The BookBrunch Interview: Felicia Yap, author of Yesterday

Julie Vuong
News - Interviews Friday, 11 August 2017

Critics are calling it ‘the literary event of the year’ and today sees its UK release. Felicia Yap talks to Julie Vuong about her debut Yesterday, a high concept thriller that’s already got Hollywood knocking on her door


Not many first-time novelists win a ‘healthy’ six-figure deal, turn down a Hollywood director for the book’s film rights and sell to 14 territories worldwide, all before the book has even hit the shelves. Felicia Yap has achieved all this in a whirlwind year, and today marks another milestone, with the UK release of her debut Yesterday.

Dubbed by her publisher Wildfire as ‘the biggest high concept thriller of the year’, the pre-launch buzz has lived up to the hype. Glowing reviews from Publishers Weekly and Newsweek in the US agreed, fanning the publicity flames, while on this side of the Atlantic the British media also fell under Yap’s spell; most notably The Observer who named her one of its Rising Stars of 2017. Yap has fast become this summer’s most talked-about new author. What’s more, she’s a one-off. Born in Malaysia, her CV includes Cambridge historian, radioactive-cell biologist, journalist and catwalk model. Now, living in London, Yap’s staking a claim to be this year’s biggest publishing success story.

New voice, new imprint
Ahead of Yesterday’s launch, I met Yap at Hachette’s Carmelite House in the Wildfire office, alongside Ella Gordon – one third of the editorial team. Yap is in between media engagements and photoshoots, anticipating today’s launch with excitement. "I feel incredibly lucky," she says with genuine warmth. Yap’s path to published author sounds rather Hollywoodish itself.

Having enrolled on the Faber Academy’s novel-writing course under the tutelage of Richard Skinner, her book-in-progress gained interest from agents before the course wrapped up. "Momentum began after I read an extract at their Agents Reading Day," she recounts. "On the last day of the course, questions from agents came in: are you done? When will you be finished? Being put on the spot, I gave myself a deadline. I booked myself into a hotel at London City Airport for five days, and on the last day at 5pm I sent it off." Yap picked eight agents in total, chosen from a pool of 24 who had shown interest. "To my complete surprise, Jonny Geller, joint ceo of Curtis Brown, called the following morning and said he’d already read half of it. Three weeks later, I had a book deal."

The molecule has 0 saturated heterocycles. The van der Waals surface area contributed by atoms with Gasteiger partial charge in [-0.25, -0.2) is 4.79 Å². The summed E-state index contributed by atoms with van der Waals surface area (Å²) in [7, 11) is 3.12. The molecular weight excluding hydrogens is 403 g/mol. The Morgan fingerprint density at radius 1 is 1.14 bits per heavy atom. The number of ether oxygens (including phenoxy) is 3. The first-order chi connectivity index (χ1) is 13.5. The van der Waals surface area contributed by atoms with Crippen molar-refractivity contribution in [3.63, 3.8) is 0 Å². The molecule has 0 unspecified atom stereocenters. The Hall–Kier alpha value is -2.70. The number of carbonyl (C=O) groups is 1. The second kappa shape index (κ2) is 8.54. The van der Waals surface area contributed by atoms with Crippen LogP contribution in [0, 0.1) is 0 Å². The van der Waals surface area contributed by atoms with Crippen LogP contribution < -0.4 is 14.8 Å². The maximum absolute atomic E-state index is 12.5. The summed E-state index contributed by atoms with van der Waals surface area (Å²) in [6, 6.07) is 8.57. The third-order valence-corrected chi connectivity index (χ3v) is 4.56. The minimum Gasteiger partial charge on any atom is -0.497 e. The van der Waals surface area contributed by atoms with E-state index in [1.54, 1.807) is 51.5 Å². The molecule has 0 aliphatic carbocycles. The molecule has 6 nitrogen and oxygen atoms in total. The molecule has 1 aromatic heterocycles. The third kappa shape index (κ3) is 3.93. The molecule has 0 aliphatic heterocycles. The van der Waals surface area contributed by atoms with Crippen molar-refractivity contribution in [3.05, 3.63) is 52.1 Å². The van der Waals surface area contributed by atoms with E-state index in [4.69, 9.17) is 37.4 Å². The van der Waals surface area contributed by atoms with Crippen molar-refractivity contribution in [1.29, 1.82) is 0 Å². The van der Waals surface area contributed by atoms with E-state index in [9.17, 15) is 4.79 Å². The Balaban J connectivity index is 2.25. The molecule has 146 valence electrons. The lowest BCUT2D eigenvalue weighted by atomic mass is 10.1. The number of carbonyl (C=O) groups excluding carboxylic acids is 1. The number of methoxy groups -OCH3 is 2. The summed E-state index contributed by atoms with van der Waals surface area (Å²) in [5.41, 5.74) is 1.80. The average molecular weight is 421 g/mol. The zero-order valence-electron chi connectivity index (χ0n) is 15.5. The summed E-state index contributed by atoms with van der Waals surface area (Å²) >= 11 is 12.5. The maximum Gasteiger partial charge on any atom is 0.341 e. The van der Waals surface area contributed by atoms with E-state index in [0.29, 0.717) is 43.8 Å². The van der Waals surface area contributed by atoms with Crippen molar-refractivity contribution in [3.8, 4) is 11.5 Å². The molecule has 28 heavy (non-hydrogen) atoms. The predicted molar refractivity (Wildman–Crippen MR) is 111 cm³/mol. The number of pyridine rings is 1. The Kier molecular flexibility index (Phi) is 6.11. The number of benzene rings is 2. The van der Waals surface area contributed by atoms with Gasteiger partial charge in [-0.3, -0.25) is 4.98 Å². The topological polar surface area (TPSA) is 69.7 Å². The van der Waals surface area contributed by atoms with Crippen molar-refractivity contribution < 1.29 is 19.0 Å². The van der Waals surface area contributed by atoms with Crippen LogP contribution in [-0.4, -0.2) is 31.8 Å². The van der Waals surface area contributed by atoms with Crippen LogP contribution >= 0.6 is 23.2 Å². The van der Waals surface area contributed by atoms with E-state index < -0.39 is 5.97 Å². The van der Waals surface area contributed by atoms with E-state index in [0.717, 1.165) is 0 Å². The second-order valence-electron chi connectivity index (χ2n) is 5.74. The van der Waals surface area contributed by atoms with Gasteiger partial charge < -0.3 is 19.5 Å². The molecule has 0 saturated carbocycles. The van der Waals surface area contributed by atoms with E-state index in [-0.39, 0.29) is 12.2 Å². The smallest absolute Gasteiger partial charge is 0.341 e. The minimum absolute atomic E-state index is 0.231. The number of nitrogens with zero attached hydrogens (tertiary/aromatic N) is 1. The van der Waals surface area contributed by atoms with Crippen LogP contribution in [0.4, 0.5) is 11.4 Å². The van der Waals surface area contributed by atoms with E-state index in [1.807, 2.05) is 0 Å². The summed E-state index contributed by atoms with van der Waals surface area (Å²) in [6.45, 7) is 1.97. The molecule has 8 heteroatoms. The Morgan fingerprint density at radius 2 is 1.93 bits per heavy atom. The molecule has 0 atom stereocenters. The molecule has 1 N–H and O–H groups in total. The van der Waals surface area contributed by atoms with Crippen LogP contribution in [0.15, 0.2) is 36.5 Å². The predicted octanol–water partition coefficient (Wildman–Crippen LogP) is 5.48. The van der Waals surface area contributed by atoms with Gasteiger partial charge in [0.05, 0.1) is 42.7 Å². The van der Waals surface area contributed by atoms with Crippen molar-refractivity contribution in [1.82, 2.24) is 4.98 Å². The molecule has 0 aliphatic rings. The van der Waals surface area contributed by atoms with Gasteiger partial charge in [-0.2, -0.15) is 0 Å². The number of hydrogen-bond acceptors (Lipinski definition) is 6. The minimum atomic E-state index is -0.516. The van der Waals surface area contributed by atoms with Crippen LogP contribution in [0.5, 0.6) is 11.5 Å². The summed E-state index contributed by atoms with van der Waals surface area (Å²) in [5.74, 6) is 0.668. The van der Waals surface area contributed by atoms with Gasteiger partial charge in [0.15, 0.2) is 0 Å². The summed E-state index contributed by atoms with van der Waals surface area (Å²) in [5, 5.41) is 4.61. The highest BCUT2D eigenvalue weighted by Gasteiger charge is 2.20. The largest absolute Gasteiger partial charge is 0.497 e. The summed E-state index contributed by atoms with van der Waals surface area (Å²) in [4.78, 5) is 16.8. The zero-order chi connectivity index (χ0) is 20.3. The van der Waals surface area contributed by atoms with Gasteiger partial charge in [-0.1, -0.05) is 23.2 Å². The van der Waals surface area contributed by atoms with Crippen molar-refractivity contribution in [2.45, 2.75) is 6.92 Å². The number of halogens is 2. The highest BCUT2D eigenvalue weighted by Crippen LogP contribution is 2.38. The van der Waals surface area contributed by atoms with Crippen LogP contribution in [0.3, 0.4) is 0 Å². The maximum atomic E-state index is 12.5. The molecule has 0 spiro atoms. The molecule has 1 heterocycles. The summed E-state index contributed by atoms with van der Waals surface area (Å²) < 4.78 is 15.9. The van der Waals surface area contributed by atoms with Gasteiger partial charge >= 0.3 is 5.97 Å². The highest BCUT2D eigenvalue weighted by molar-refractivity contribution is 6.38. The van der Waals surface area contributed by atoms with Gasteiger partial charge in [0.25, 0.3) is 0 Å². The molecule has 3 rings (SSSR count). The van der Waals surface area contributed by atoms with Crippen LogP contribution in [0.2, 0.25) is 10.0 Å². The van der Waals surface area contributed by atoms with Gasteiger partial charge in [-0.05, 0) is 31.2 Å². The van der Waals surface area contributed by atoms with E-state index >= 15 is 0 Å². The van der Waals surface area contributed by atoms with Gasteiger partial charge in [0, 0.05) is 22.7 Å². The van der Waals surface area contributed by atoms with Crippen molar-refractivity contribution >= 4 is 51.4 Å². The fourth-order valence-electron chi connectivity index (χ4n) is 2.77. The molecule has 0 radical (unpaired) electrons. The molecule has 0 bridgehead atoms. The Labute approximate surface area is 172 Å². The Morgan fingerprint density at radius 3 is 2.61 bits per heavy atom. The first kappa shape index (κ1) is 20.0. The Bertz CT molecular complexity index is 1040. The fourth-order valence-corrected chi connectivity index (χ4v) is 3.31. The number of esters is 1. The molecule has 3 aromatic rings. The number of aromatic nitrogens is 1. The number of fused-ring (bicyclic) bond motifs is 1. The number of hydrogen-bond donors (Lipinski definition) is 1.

Yap touches on this period of her life with humility and surprise. Even though, it turns out, Geller rejected a pre-emptive offer by a large publisher and took her manuscript to a heated auction. It ended in a final three-way auction, won by Wildfire, a new imprint from Headline. Her rise dovetails with that of her publisher’s, which saw its official launch in March. "Yesterday went out on submission at the same time we set up Wildfire," Gordon says. "Alex Clarke, our publishing director, was keen to secure Yesterday, believing it would set the tone for our entire venture."

Yap happily concedes that serving as Wildfire’s statement of intent sealed the deal. "That really swung it for me," she says in agreement. According to Gordon, Wildfire has a start-up feel with all the benefits that brings. "Alex was here for a month before I joined, then senior commissioning editor Kate Stephenson came along. The advantage for authors is the flexibility we can offer and that they don’t have to slot into an existing structure."

Beyond ‘grip-lit’